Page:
Your loved one is lost in their addiction. Nothing seems to be working. They’ve refused to go to rehab, they’re in denial, and you just desperately want them to see how bad things actually are.
Does forced rehab work?
There’s a common saying that’s passed around to the family members of addicts: “In order to get better, they have to want it.” But actually, the success rates between those went to rehab voluntarily and those who were forced to go are very similar. Addiction is a disease that affects the brain. And like any other disease, treatment will have a similar result regardless of whether or not the patient actually desires it.
How to get an addict to go to rehab
If someone is in denial about their addiction and refuses to get help on their own, there are several options available to you:
Involuntary commitment, or court-ordered rehab, is an option when the addict is a danger to themselves or others. As of 2011, some form of court-ordered substance abuse treatment is possible in 38 states. The criteria for this ruling vary widely, and we’ll be honest—the process of attaining a court order like this can be long and difficult. This article is not intended as legal advice. If you want to pursue involuntary commitment, you can find more information here, and we highly suggest seeking the advice of a lawyer.
Holding an intervention
Although interventions do not “force” the individual to go to rehab, the social pressure can be extremely effective and should be your main focus whenever possible. There are many different types of intervention, but they’re all focused on the same thing: showing how the addiction is having a negative impact on the individual’s life, and providing a way out through rehab. As a voluntary rehab center, we definitely recommend interventions and have seen huge success with them.
How to get someone into rehab using an intervention
Holding an intervention can be a time-consuming process due to the amount of preparation needed. But if it gets your loved one into treatment, it is certainly time well spent. To hold a successful intervention, there are two key elements you should focus on:
Professional intervention specialists have helped plenty of people wake up the seriousness of their condition, and they’ll be able to guide the conversation and make sure it’s effective as possible. There are a lot of things that can go wrong during an intervention, and their presence can help minimize mistakes.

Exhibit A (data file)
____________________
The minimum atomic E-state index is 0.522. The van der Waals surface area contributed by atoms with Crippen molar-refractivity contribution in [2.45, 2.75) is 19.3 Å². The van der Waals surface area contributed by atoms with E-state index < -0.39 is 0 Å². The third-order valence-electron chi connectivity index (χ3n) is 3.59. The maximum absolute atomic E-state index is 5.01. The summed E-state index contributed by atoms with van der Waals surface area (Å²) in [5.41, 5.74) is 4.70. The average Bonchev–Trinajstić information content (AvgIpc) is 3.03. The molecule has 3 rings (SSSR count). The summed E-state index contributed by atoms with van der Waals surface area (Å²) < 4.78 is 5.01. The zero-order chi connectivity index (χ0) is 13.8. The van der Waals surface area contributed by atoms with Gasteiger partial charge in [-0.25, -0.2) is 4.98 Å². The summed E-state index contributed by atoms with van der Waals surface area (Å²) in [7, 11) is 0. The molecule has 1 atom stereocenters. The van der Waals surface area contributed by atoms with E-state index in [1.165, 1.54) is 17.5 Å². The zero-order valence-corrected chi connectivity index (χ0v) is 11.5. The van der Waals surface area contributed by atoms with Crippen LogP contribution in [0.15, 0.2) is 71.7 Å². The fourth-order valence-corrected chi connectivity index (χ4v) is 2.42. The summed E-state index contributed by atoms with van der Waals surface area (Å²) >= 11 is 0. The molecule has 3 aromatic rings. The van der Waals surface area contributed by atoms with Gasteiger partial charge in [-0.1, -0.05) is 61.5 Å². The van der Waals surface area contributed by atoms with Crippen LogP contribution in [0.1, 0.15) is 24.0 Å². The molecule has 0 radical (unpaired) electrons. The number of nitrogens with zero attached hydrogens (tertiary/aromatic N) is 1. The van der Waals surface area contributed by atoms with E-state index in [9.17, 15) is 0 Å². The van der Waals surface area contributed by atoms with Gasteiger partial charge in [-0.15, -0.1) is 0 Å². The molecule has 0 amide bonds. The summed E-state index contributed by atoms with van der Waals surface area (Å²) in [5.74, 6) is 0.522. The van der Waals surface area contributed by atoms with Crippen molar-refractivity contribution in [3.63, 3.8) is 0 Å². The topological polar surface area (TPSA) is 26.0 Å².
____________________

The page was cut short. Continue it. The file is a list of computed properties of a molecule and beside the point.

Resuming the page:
Being ready for the intervention is key. This is not an event to take lightly, and winging it is not an option. Be prepared for objections like “It’s too expensive,” “I’ll lose my job,” or “It won’t work.” How will you handle these responses? Prepare exactly what you’re going to say. An interventionist will be able to help you identify any weaknesses in your approach and plan for all situations.
What if the intervention fails?
Even if you do everything right, the intervention might fail. Don’t plan on this, but be ready for it. If the intervention fails, take some time to analyze what happened and brainstorm ways to improve it the next time around. Again, a professional can be invaluable for this. Then, follow through with any consequences that you laid out in the intervention. For example, if you said you’d stop paying for their apartment, do so. Did you say they couldn’t see their grandchildren if they didn’t get treatment? Approach the subject with empathy and love, but stick to what you said. This kind of tough love can be a real turning point as the individual realizes that their lifestyle is soon going to be unsustainable. And even if it doesn’t work now, your words will have more sway in the next intervention. Finally, prepare for another try. Sometimes it takes several interventions for someone to accept help. Improve your intervention plan however you can, then try again.
The Recovery Village can help get your loved one into treatment
Convincing a loved one that they need treatment can feel impossible. If you’re struggling to make an impact, we want to help. The Recovery Village is a voluntary rehab center, and we would love to get you in touch with an interventionist who can make your next intervention far more effective. Learn more by giving us a call at 888-419-4035.
“DrugFacts: Treatment Statistics.” National Institute on Drug Abuse. U.S. Department of Health & Human Services, Mar 2011. Web. 6 Jul 2016. <https://www.drugabuse.gov/publications/drugfacts/treatment-statistics>.
“Laws About Involuntary Commitment for Substance Abuse Vary Widely Among States.” Partnership for Drug-Free Kids. Partnership for Drug-Free Kids, 20 May 2011. Web. 6 Jul 2016. <http://www.drugfree.org/join-together/laws-about-involuntary-commitment-for-substance-abuse-vary-widely-among-states/>.
Testa, Megan, MD, Sara G. West, MD. “Civil Commitment in the United States.” Pyychiatry (Edgmont). NCBI, 2010. Web. 6 Jul 2016. <http://www.ncbi.nlm.nih.gov/pmc/articles/PMC3392176/>.